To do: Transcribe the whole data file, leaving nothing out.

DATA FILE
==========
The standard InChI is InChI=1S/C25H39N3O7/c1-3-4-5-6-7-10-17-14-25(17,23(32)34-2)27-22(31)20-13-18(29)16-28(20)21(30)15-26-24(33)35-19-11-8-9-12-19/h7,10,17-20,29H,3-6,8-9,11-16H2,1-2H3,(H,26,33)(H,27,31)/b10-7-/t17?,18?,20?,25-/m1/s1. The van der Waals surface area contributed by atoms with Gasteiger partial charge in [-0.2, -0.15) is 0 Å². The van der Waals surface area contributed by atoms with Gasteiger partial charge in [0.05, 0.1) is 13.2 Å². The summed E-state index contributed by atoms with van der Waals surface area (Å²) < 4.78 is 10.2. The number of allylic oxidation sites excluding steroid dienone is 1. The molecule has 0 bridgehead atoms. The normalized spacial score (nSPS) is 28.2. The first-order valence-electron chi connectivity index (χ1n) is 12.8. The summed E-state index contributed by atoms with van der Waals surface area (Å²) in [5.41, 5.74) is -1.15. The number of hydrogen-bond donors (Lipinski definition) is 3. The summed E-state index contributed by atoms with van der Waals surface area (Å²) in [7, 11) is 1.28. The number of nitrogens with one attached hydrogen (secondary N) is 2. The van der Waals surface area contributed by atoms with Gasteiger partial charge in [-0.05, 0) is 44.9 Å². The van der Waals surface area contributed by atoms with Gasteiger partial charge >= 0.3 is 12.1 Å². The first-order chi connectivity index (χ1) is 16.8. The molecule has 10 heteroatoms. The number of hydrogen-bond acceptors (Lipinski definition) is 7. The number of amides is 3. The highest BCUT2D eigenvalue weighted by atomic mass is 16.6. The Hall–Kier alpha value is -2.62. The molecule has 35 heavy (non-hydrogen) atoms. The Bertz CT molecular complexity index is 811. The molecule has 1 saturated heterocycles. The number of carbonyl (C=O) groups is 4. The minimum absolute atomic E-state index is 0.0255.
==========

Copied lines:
The standard InChI is InChI=1S/C25H39N3O7/c1-3-4-5-6-7-10-17-14-25(17,23(32)34-2)27-22(31)20-13-18(29)16-28(20)21(30)15-26-24(33)35-19-11-8-9-12-19/h7,10,17-20,29H,3-6,8-9,11-16H2,1-2H3,(H,26,33)(H,27,31)/b10-7-/t17?,18?,20?,25-/m1/s1. The van der Waals surface area contributed by atoms with Gasteiger partial charge in [-0.2, -0.15) is 0 Å². The van der Waals surface area contributed by atoms with Gasteiger partial charge in [0.05, 0.1) is 13.2 Å². The summed E-state index contributed by atoms with van der Waals surface area (Å²) < 4.78 is 10.2. The number of allylic oxidation sites excluding steroid dienone is 1. The molecule has 0 bridgehead atoms. The normalized spacial score (nSPS) is 28.2. The first-order valence-electron chi connectivity index (χ1n) is 12.8. The summed E-state index contributed by atoms with van der Waals surface area (Å²) in [5.41, 5.74) is -1.15. The number of hydrogen-bond donors (Lipinski definition) is 3. The summed E-state index contributed by atoms with van der Waals surface area (Å²) in [7, 11) is 1.28. The number of nitrogens with one attached hydrogen (secondary N) is 2. The van der Waals surface area contributed by atoms with Gasteiger partial charge in [-0.05, 0) is 44.9 Å². The van der Waals surface area contributed by atoms with Gasteiger partial charge >= 0.3 is 12.1 Å². The first-order chi connectivity index (χ1) is 16.8. The molecule has 10 heteroatoms. The number of hydrogen-bond acceptors (Lipinski definition) is 7. The number of amides is 3. The highest BCUT2D eigenvalue weighted by atomic mass is 16.6. The Hall–Kier alpha value is -2.62. The molecule has 35 heavy (non-hydrogen) atoms. The Bertz CT molecular complexity index is 811. The molecule has 1 saturated heterocycles. The number of carbonyl (C=O) groups is 4. The minimum absolute atomic E-state index is 0.0255.